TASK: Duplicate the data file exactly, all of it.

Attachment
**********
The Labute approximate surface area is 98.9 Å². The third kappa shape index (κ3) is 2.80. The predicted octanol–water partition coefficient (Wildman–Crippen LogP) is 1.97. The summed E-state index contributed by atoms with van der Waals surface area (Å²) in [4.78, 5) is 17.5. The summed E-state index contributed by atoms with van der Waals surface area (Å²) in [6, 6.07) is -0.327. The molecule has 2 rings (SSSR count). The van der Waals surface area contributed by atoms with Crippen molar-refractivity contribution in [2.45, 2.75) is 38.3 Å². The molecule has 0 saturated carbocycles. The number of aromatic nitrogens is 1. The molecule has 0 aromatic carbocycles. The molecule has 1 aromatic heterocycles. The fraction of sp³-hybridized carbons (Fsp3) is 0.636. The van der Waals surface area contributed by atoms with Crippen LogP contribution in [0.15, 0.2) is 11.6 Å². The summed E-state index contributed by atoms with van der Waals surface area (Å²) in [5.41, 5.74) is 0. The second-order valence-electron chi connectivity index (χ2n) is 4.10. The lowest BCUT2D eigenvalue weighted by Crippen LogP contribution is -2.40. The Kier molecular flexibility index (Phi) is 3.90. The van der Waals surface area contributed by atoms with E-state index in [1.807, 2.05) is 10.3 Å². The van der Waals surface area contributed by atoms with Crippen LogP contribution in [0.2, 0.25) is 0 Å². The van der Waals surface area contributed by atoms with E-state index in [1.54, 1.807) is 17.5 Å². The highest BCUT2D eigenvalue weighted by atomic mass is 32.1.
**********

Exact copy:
The Labute approximate surface area is 98.9 Å². The third kappa shape index (κ3) is 2.80. The predicted octanol–water partition coefficient (Wildman–Crippen LogP) is 1.97. The summed E-state index contributed by atoms with van der Waals surface area (Å²) in [4.78, 5) is 17.5. The summed E-state index contributed by atoms with van der Waals surface area (Å²) in [6, 6.07) is -0.327. The molecule has 2 rings (SSSR count). The van der Waals surface area contributed by atoms with Crippen molar-refractivity contribution in [2.45, 2.75) is 38.3 Å². The molecule has 0 saturated carbocycles. The number of aromatic nitrogens is 1. The molecule has 0 aromatic carbocycles. The molecule has 1 aromatic heterocycles. The fraction of sp³-hybridized carbons (Fsp3) is 0.636. The van der Waals surface area contributed by atoms with Crippen LogP contribution in [0.15, 0.2) is 11.6 Å². The summed E-state index contributed by atoms with van der Waals surface area (Å²) in [5.41, 5.74) is 0. The second-order valence-electron chi connectivity index (χ2n) is 4.10. The lowest BCUT2D eigenvalue weighted by Crippen LogP contribution is -2.40. The Kier molecular flexibility index (Phi) is 3.90. The van der Waals surface area contributed by atoms with E-state index in [1.807, 2.05) is 10.3 Å². The van der Waals surface area contributed by atoms with Crippen LogP contribution in [0.2, 0.25) is 0 Å². The van der Waals surface area contributed by atoms with E-state index in [1.54, 1.807) is 17.5 Å². The highest BCUT2D eigenvalue weighted by atomic mass is 32.1.